Emile Durkheim, 1858-1917: A Collection of Essays, with Translations and a Bibliography

By Emile Durkheim; Kurt H. Wolff | Go to book overview

SOCIOLOGY 1

EMILE DURKHEIM

To set forth the role which belongs to France in the establishment and development of sociology is almost tantamount to writing the history of this science; for it was born among us, and, although there is no country today where it is not being cultivated, it nevertheless remains an essentially French science.

Because societies consist of people, it has long been held that they derive their character completely from the human will. As evidence, it has been pointed out that societies are nothing but what the people want them to be, and that they have no character other than that which people confer upon them by an act of their will. On the basis of this assumption, it is out of the question to make societies a subject matter of science. And, indeed, as long as societies were considered indefinitely plastic and without determinate characteristics, there was no way to describe them, analyze them, seek the causes and conditions upon which they depend, and so on. The only problem that could arise in respect to them was to discover which form would be best for a given society. In order to have a true science of social facts, it was necessary to gain the insight that societies are realities comparable to those which constitute the other realms of scientific investigation, the insight that societies have a character which we cannot change arbitrarily, and are governed by laws which necessarily derive from this character. In other words, sociology could not emerge until the idea of determinism, which had been securely established in the physical and natural sciences, was finally extended to the social order.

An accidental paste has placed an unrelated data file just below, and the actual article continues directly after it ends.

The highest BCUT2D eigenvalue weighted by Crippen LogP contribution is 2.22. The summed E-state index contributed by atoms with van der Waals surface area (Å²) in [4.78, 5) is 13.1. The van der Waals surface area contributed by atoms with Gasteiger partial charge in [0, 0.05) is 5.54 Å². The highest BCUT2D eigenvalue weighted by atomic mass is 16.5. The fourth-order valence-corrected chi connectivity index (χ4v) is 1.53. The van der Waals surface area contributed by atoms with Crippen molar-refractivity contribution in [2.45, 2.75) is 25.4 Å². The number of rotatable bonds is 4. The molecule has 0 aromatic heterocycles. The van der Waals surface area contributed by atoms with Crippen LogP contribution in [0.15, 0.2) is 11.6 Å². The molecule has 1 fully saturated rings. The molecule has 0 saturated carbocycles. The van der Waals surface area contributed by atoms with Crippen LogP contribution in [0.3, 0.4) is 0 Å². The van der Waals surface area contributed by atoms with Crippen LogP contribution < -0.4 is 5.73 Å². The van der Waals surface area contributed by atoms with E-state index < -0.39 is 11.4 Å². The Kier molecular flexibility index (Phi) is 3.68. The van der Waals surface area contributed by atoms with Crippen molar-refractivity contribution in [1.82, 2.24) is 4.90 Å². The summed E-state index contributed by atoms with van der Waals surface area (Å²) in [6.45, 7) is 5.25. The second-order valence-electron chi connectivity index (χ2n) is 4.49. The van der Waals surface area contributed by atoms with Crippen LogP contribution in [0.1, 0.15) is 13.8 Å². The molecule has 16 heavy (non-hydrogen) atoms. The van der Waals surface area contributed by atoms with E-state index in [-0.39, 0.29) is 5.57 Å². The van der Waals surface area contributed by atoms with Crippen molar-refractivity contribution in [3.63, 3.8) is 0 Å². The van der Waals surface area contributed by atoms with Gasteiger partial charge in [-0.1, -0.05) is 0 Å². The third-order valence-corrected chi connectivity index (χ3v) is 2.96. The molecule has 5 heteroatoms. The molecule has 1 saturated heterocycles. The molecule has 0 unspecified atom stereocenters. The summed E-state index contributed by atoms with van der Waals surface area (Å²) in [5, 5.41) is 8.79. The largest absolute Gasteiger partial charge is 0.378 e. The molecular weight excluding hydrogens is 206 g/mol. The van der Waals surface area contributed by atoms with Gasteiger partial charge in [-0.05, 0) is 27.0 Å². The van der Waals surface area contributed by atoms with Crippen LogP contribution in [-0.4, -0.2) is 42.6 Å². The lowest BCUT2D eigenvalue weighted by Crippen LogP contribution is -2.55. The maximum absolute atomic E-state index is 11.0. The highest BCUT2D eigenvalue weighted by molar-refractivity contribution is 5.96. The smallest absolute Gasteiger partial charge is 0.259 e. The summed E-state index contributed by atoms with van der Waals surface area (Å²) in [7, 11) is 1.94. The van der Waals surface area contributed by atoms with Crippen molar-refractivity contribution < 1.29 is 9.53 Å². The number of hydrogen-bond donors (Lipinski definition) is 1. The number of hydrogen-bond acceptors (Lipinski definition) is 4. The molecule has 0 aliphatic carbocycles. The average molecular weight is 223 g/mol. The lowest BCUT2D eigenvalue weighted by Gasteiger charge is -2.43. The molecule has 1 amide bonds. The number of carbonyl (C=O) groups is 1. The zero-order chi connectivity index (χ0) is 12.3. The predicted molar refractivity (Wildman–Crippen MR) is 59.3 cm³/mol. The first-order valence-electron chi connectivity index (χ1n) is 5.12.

This extension occurred in the eighteenth century under the influence of the philosophy of the Encyclopédie. For the Encyclopedists, science is one because the world is one. Determinism, therefore, could not be permitted to be any less true in the social realm than in the other realms of nature. It is this feeling which inspired Montesquieu and Condorcet. Yet, although these thinkers cleared the way for sociology, they had a rather vague idea of the laws of social life. It was only at

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